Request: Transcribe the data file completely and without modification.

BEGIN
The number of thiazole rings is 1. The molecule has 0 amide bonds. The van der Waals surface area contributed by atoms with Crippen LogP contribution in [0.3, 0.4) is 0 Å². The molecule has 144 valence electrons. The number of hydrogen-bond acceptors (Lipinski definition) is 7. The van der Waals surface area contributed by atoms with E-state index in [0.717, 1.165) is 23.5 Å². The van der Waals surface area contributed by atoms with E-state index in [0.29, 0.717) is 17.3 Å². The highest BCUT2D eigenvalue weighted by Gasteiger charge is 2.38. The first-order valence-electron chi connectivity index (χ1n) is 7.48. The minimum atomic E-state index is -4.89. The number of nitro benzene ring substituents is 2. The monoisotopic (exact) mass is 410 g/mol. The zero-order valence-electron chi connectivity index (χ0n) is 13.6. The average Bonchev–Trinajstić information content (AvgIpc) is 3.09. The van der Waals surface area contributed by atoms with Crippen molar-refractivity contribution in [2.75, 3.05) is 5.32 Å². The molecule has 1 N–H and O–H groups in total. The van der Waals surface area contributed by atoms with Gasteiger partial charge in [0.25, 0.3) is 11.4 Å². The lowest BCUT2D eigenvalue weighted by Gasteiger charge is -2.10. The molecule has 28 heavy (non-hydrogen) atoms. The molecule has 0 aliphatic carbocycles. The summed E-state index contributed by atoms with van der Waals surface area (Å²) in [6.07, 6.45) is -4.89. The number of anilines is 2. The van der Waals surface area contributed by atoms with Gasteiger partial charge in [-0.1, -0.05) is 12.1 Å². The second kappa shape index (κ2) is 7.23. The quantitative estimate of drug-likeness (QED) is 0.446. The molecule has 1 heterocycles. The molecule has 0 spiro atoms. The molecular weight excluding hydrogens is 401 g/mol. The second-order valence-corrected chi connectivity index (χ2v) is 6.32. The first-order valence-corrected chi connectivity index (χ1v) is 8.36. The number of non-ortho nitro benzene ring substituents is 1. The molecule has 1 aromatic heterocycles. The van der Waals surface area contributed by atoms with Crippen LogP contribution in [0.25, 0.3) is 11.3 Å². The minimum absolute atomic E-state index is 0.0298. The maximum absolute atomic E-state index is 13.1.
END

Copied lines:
The number of thiazole rings is 1. The molecule has 0 amide bonds. The van der Waals surface area contributed by atoms with Crippen LogP contribution in [0.3, 0.4) is 0 Å². The molecule has 144 valence electrons. The number of hydrogen-bond acceptors (Lipinski definition) is 7. The van der Waals surface area contributed by atoms with E-state index in [0.717, 1.165) is 23.5 Å². The van der Waals surface area contributed by atoms with E-state index in [0.29, 0.717) is 17.3 Å². The highest BCUT2D eigenvalue weighted by Gasteiger charge is 2.38. The first-order valence-electron chi connectivity index (χ1n) is 7.48. The minimum atomic E-state index is -4.89. The number of nitro benzene ring substituents is 2. The monoisotopic (exact) mass is 410 g/mol. The zero-order valence-electron chi connectivity index (χ0n) is 13.6. The average Bonchev–Trinajstić information content (AvgIpc) is 3.09. The van der Waals surface area contributed by atoms with Crippen molar-refractivity contribution in [2.75, 3.05) is 5.32 Å². The molecule has 1 N–H and O–H groups in total. The van der Waals surface area contributed by atoms with Gasteiger partial charge in [0.25, 0.3) is 11.4 Å². The lowest BCUT2D eigenvalue weighted by Gasteiger charge is -2.10. The molecule has 28 heavy (non-hydrogen) atoms. The molecule has 0 aliphatic carbocycles. The summed E-state index contributed by atoms with van der Waals surface area (Å²) in [6.07, 6.45) is -4.89. The number of anilines is 2. The van der Waals surface area contributed by atoms with Gasteiger partial charge in [-0.1, -0.05) is 12.1 Å². The second kappa shape index (κ2) is 7.23. The quantitative estimate of drug-likeness (QED) is 0.446. The molecule has 1 heterocycles. The molecule has 0 spiro atoms. The molecular weight excluding hydrogens is 401 g/mol. The second-order valence-corrected chi connectivity index (χ2v) is 6.32. The first-order valence-corrected chi connectivity index (χ1v) is 8.36. The number of non-ortho nitro benzene ring substituents is 1. The molecule has 1 aromatic heterocycles. The van der Waals surface area contributed by atoms with Crippen LogP contribution in [0.25, 0.3) is 11.3 Å². The minimum absolute atomic E-state index is 0.0298. The maximum absolute atomic E-state index is 13.1.